Why we shouldn't use these productivity metrics for project execution

Ranjit Damodaran
2 min readMar 20, 2022

Recently, we have seen a proliferation of productivity metrics to manage agile projects.

Many of these productivity metrics are output-based and not outcome-based indicators

Let's take a look at a couple of them.

Velocity: Velocity measures story point completion per sprint in the agile world. It is commonly used to measure the productivity of a given user and for a team. Velocity, by definition, is an output-based metric.

Velocity as a metric can be manipulated easily, since Velocity is a meassure of Story points, developers can inflate the stories and show higher velocity productivity.

Story Point: Story points, by definition, are a measure to define the story's complexity.

Agile has developed various ways to define this unit of measure, Fibonacci, and other methods. Story point, by definition, is kept fussy so that developers can develop without getting stuck on the estimates. Since there is no universal standard measurement for the Story Points, it cannot be used as a basis for any productivity measure relative to other teams.

Escaped defects. The ratio of the defects found during the testing phase compared to those found during production. The theory is if we see 9 out of 10 defects before the production release, then the Escaped defect is 90%. It means 90% of the defects are captured well in advance, which correlates to customer satisfaction.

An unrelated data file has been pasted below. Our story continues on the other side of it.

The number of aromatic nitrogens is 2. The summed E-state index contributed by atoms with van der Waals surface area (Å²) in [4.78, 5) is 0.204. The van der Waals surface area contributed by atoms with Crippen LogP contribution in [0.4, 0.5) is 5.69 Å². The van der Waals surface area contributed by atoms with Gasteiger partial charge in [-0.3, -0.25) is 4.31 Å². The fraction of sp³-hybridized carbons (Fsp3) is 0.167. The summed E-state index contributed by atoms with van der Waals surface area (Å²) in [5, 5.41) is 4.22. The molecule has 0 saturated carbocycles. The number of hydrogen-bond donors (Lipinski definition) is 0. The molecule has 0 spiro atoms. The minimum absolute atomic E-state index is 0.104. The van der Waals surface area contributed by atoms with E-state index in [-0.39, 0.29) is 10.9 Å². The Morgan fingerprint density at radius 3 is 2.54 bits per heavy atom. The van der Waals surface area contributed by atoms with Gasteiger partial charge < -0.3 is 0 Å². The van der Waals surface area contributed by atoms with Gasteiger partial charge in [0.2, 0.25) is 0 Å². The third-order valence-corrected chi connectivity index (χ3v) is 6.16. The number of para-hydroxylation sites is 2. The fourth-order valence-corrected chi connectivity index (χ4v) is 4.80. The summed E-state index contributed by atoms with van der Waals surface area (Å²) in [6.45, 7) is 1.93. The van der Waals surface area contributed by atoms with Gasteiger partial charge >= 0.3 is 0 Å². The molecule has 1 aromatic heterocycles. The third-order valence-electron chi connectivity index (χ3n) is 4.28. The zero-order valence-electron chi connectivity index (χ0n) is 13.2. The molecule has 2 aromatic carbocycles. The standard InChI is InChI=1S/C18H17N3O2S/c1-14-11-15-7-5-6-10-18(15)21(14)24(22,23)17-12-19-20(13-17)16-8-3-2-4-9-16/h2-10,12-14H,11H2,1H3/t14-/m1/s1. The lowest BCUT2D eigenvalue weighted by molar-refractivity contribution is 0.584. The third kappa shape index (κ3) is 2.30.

The problem with these metrics is they can be easily manipulated. Defects come in various forms and complexity. For example, the QA team and Dev team can quickly inflate the bugs by double-counting or converting one bug into multiple bugs. So, for example, if we found a bug in a module, and this particular functionality repeats in different modules or multiple scenarios, the QA team can just create new bugs for each module, thus inflating the bug count.

We should move away from these metrics, which are based on output rather than an outcome.



Ranjit Damodaran

Tech enthusiast, Project Management. Interested in Complexity science, Economics, Psychology, Philosophy, Human Nature, Behavioral Economics, almost anything.